Yale Symphony Orchestra

The Yale Symphony Orchestra performed its first concert of the semester, “Young at Heart,” at Woolsey Hall on Friday.

After the audience shook off rain-drenched coats and squeaked through the warmly lit aisles of Woolsey Hall, YSO music director Toshiyuki Shimada began the concert with Maurice Ravel’s “Mother Goose Suite,” before guest conductor Jeffrey Douma followed with the world premiere of Caroline Shaw’s “Music in Common Time,” featuring the Yale Glee Club. After a short intermission, Shimada ended the concert with Gustav Mahler’s intricate “Symphony No. 4 in G Major,” featuring soprano Jessica Pray MUS ’17.

“The Mahler is actually my favorite symphony,” said Cameron Daly ’18, a violinist in YSO. “It’s so life-affirming. The premise of the piece is a child’s view of heaven and [the piece] really captures it.”

The theme of the concert brought together pieces that portray youth, ranging from the whimsical and romantic “Mother Goose Suite” to the passionate, slightly nightmarish Mahler’s “Symphony No. 4.” Ravel’s “Mother Goose Suite,” inspired by European children’s fairy tales, allowed YSO to showcase its ability to play with a diverse set of styles, starting from the first movement’s ethereal blending of the wind and string sections to create an airy, tenuous effect. The piece quickly transitioned to the second movement’s playful exchange between the horns and strings. The final movement, aptly titled “The Fairy Garden,” was almost indulgent, featuring a resonant, lilting string section that perfectly reflected the location of Woolsey Hall, whose dimly lit lanterns and the dark blue sky peeking through the windows gave it a fairytale quality.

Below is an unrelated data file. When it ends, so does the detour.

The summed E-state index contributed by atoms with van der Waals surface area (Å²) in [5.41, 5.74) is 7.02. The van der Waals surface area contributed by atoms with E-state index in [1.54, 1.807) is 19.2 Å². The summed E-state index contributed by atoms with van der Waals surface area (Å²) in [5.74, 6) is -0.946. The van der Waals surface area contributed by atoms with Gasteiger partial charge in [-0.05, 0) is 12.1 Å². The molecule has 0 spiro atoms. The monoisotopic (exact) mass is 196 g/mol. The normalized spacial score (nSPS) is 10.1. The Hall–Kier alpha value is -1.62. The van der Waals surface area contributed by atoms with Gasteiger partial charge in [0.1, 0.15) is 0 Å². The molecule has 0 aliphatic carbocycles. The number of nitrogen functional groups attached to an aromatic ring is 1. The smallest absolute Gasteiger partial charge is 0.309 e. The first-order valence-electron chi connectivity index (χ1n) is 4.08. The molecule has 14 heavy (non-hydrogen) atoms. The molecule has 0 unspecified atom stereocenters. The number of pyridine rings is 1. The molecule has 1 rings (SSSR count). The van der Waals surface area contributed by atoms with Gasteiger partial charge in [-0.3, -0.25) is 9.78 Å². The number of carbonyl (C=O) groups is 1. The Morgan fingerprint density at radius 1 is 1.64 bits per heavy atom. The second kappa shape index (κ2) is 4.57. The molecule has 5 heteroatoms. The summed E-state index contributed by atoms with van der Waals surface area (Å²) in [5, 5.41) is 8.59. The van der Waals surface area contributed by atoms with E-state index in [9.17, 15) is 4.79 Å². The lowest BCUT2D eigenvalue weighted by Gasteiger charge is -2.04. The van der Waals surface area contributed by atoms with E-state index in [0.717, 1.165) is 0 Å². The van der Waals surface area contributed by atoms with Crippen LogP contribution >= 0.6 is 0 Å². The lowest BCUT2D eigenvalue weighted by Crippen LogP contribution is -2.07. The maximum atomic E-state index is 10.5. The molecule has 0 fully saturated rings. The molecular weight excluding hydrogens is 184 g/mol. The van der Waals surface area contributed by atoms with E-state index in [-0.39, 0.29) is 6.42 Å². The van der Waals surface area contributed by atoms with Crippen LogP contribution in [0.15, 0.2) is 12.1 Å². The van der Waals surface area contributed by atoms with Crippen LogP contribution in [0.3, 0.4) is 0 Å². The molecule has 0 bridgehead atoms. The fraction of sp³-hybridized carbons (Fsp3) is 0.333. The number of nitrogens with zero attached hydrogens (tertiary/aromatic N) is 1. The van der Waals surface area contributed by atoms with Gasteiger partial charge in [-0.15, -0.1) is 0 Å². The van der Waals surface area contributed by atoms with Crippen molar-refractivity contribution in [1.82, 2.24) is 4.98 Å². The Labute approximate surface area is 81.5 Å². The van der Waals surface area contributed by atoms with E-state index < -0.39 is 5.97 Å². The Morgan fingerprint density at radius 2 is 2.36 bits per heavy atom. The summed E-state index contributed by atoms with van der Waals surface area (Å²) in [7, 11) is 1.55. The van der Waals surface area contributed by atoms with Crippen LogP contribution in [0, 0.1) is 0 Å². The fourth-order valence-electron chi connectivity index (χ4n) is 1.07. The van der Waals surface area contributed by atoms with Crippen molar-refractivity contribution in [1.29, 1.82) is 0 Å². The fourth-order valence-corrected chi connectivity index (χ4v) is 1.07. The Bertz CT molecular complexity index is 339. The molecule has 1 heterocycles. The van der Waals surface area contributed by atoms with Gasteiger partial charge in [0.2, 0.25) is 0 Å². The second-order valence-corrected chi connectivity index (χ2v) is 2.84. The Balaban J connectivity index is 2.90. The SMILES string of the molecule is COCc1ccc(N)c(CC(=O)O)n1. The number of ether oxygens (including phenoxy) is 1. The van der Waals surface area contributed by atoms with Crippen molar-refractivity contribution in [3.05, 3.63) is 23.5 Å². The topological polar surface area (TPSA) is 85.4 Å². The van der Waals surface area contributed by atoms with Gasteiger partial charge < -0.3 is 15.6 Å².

“The expression in the Ravel was so vivid, you could picture the stories in your head as you hear the music,” audience member Isabel Sands ’21 said.

Conversely, Mahler’s “Symphony No. 4 in G Major” presented a darker vision of childhood. The first movement’s abrupt changes in mood, from jaunty to troubled in the span of a few measures, reflects the transient nature of children’s tantrums — they come as quickly as they leave. The second movement features a violin solo performed by Daly, and evokes a child’s nightmare, featuring unsettling and slightly disjointed rhythms.

Another highlight of the concert was the world premiere’s “Music in Common Time,” in which the YSO collaborated with the Yale Glee Club to deliver an otherworldly, lyrical performance. Shaw presents a fresh approach to composition, blending powerful vocalizations with creative, slightly disjointed rhythms in the strings. The sound contrasted significantly with other moments in the piece — such as the mysterious finale, which featured a soft viola solo performed by Sarah Switzer ’19.

“The voices blended really well with the rest of the orchestra, and I could appreciate how the voice can also be an instrument,” audience member Annie Yang ’21 said.

For this concert cycle, YSO welcomed Head of Berkeley College David Evans ’92 on the contrabass. As an undergraduate at Yale, Evans played his instrument in the YSO, and has rejoined the group twice in recent years — both times to perform Mahler symphonies.

“I’m very pleased to see that the character of the group hasn’t changed much in the last 30 years: top-class student musicians, mostly pursuing careers outside of music but devoting considerable time and effort to produce consistently magical moments on the stage,” Evans said.

The YSO’s next concert, “At the Cusp of the Modern,” will be on April 14 at 8 p.m. in Woolsey Hall, featuring works by Richard Strauss and Igor Stravinsky.

Candice Wang | candice.wang@yale.edu